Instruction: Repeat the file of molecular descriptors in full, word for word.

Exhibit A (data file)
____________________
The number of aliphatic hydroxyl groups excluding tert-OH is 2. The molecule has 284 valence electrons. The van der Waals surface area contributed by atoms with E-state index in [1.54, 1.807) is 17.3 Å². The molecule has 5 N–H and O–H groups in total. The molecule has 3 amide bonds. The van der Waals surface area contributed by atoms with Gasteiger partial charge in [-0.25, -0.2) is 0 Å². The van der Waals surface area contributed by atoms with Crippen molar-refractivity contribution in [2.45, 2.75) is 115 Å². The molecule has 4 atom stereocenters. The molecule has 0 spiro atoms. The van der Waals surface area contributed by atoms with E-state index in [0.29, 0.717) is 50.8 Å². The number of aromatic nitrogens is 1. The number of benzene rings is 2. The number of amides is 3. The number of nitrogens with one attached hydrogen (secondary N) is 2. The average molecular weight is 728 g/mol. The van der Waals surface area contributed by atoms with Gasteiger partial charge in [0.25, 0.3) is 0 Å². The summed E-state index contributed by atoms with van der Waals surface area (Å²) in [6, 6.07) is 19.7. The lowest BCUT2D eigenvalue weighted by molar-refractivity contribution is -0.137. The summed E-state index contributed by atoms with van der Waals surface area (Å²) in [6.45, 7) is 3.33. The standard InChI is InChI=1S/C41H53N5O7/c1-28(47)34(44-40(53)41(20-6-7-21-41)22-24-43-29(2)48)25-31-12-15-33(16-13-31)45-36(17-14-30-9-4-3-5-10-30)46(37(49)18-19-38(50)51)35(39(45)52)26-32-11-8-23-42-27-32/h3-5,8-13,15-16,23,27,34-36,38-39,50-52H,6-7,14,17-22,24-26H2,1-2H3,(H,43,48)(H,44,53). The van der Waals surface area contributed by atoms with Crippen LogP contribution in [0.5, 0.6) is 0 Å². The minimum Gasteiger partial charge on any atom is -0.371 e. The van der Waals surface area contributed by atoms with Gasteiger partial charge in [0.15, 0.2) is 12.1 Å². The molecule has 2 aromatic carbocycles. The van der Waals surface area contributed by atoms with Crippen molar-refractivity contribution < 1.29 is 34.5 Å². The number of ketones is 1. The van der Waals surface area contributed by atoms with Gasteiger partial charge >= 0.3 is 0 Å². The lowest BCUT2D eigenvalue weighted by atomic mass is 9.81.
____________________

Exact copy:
The number of aliphatic hydroxyl groups excluding tert-OH is 2. The molecule has 284 valence electrons. The van der Waals surface area contributed by atoms with E-state index in [1.54, 1.807) is 17.3 Å². The molecule has 5 N–H and O–H groups in total. The molecule has 3 amide bonds. The van der Waals surface area contributed by atoms with Gasteiger partial charge in [-0.25, -0.2) is 0 Å². The van der Waals surface area contributed by atoms with Crippen molar-refractivity contribution in [2.45, 2.75) is 115 Å². The molecule has 4 atom stereocenters. The molecule has 0 spiro atoms. The van der Waals surface area contributed by atoms with E-state index in [0.29, 0.717) is 50.8 Å². The number of aromatic nitrogens is 1. The number of benzene rings is 2. The number of amides is 3. The number of nitrogens with one attached hydrogen (secondary N) is 2. The average molecular weight is 728 g/mol. The van der Waals surface area contributed by atoms with Gasteiger partial charge in [0.25, 0.3) is 0 Å². The summed E-state index contributed by atoms with van der Waals surface area (Å²) in [6, 6.07) is 19.7. The lowest BCUT2D eigenvalue weighted by molar-refractivity contribution is -0.137. The summed E-state index contributed by atoms with van der Waals surface area (Å²) in [6.45, 7) is 3.33. The standard InChI is InChI=1S/C41H53N5O7/c1-28(47)34(44-40(53)41(20-6-7-21-41)22-24-43-29(2)48)25-31-12-15-33(16-13-31)45-36(17-14-30-9-4-3-5-10-30)46(37(49)18-19-38(50)51)35(39(45)52)26-32-11-8-23-42-27-32/h3-5,8-13,15-16,23,27,34-36,38-39,50-52H,6-7,14,17-22,24-26H2,1-2H3,(H,43,48)(H,44,53). The van der Waals surface area contributed by atoms with Crippen LogP contribution in [0.5, 0.6) is 0 Å². The minimum Gasteiger partial charge on any atom is -0.371 e. The van der Waals surface area contributed by atoms with Gasteiger partial charge in [0.15, 0.2) is 12.1 Å². The molecule has 2 aromatic carbocycles. The van der Waals surface area contributed by atoms with Crippen molar-refractivity contribution < 1.29 is 34.5 Å². The number of ketones is 1. The van der Waals surface area contributed by atoms with Gasteiger partial charge >= 0.3 is 0 Å². The lowest BCUT2D eigenvalue weighted by atomic mass is 9.81.